Idaho murder victim Kaylee Goncalves had already left the house where she and three other students were brutally murdered – but tragically returned to Moscow to visit her best friend that fateful weekend.
Goncalves’ parents told NBC’s “Dateline” that the 21-year-old recently moved out of the student rental property on King Road, Moscow, ahead of her upcoming graduation in December and a move to Austin, Texas, for a new job in a technology. business.
Then, on the weekend of Nov. 12, she decided to head back to college town to visit her best friend Madison Mogen.
The two young women had been inseparable since meeting in sixth grade and Goncalves wanted to show Mogen her new Range Rover that she had saved up and bought.
The couple had also planned to go to a party together on the night of Saturday, November 12.
“These girls were best friends since sixth grade, like inseparable,” Goncalves’ mother, Kristi Goncalves, said.
“That was the last time I saw Kaylee.”
In the early hours of November 13, Goncalves, Mogen, Xana Kernodle and Ethan Chapin were all stabbed to death in the three-story home.
Goncalves and Mogen were found in the same bed together in Mogen’s bedroom, with a knife sheath left by the killer next to their bodies.
DNA found on the sheath was matched to suspect Bryan Kohberger, who now faces the death penalty for the quadruple homicide that rocked the small college town.
Ms Goncalves told ‘Dateline’ she first learned of her daughter’s murder from a family member with connections in Moscow.
She said the relative told her ‘something bad happened to Kaylee’ and she tried to contact both Goncalves and Mogen – to no avail.
She said she was urging people to “relax” because she was convinced that if anything had happened to her daughter, Mogen – who was also part of the family – would have made contact.
“I said, ‘Everyone needs to relax, because if anything had happened to Kaylee last night, Maddie would have called me,'” the grieving mother said.
However, hours later, she said police officers arrived at the family’s home and delivered the terrible news that Goncalves and Mogen were among the four victims.
The motive for the murders is unknown and it remains unclear why Mr. Kohberger allegedly targeted the victims, with no known connection between the four students and the suspect.
Now victims’ families will have to wait at least another six months before they can get more answers about their children’s murders, after his next court date was pushed back to June.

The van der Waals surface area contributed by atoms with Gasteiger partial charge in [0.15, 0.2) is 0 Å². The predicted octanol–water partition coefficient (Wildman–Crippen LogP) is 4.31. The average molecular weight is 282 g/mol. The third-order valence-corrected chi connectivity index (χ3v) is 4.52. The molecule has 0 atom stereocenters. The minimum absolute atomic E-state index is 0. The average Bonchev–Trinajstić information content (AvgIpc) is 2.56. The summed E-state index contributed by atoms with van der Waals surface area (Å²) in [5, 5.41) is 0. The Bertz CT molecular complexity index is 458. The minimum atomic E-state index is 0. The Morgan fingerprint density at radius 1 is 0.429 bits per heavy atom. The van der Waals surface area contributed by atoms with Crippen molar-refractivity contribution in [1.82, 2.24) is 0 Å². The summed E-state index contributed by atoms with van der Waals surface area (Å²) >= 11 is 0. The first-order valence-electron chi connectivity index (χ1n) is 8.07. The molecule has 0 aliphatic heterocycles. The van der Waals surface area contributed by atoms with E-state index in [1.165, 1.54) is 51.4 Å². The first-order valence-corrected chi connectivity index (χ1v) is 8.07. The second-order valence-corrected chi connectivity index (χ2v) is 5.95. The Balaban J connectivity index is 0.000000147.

Mr. Kohberger appeared at the Latah County Courthouse on Thursday for his status hearing, where he waived his right to a speedy trial. The judge scheduled the preliminary hearing for the week beginning June 26.
The whole week has been set aside for the hearing – when the evidence in the case against Mr Kohberger will first be presented in court and he is likely to plead the charges.
His request for a delay before the next court appearance came after the defense asked the prosecution to turn over all findings in the case within the next 14 days – including witness statements, digital media and police reports.
Ms Taylor told the judge that waiving the 14-day deadline would give the defense more time to consider all the evidence in the case.
Until then, Mr Kohberger will be held behind bars in Latah County Jail after being ordered to be held without bond for the second time.
In addition to DNA evidence found at the scene, the suspect was also found through cellphone data and his white Hyundai Elantra, which was spotted at the crime scene at the time of the murders.
Cellphone data suggests Mr. Kohberger tracked down the student’s home at least 12 times before the night of the murders, the affidavit said. The exact dates and times of these instances were not disclosed in the affidavit, but all but one occurred late at night or early in the morning.
At the time of the murders, investigators believe Mr Kohberger turned off his mobile phone in an attempt to avoid detection.
However, cellphone data puts him near the house on King Road around 9am on November 13 – suggesting he returned to the crime scene just hours after he allegedly murdered the four victims around 4am morning.
One of the victims’ surviving roommates was also able to partially describe the killer to investigators after coming face-to-face with him following the killings in the early hours of November 13.
As a doctoral student in criminal justice at Washington State University, Mr. Kohberger lived just 15 minutes from the victims across the Idaho-Washington border in Pullman.
He had moved there from Pennsylvania to begin his studies in August and has just completed his first semester.
Prior to that, he studied criminology at DeSales University – first as an undergraduate, then graduating in June 2022.
There, he studied with famed forensic psychologist Katherine Ramsland who interviewed serial killer BTK and co-wrote the book. Confession of a Serial Killer: The Untold Story of BTK Killer Dennis Rader with him.
He also conducted a research project “to understand how emotions and psychological traits influence decision-making during the commission of a crime”.
On December 30, he was arrested during an early morning raid on his family home in the Pocono Mountains in Pennsylvania, where he had been vacationing.
He was extradited to Idaho and his white Hyundai Elantra was seized by investigators.
The murder weapon – a knife with a fixed blade – has not yet been found.
Now he faces life in prison or the death penalty for the murders that rocked the small university town of Moscow and grabbed headlines around the world.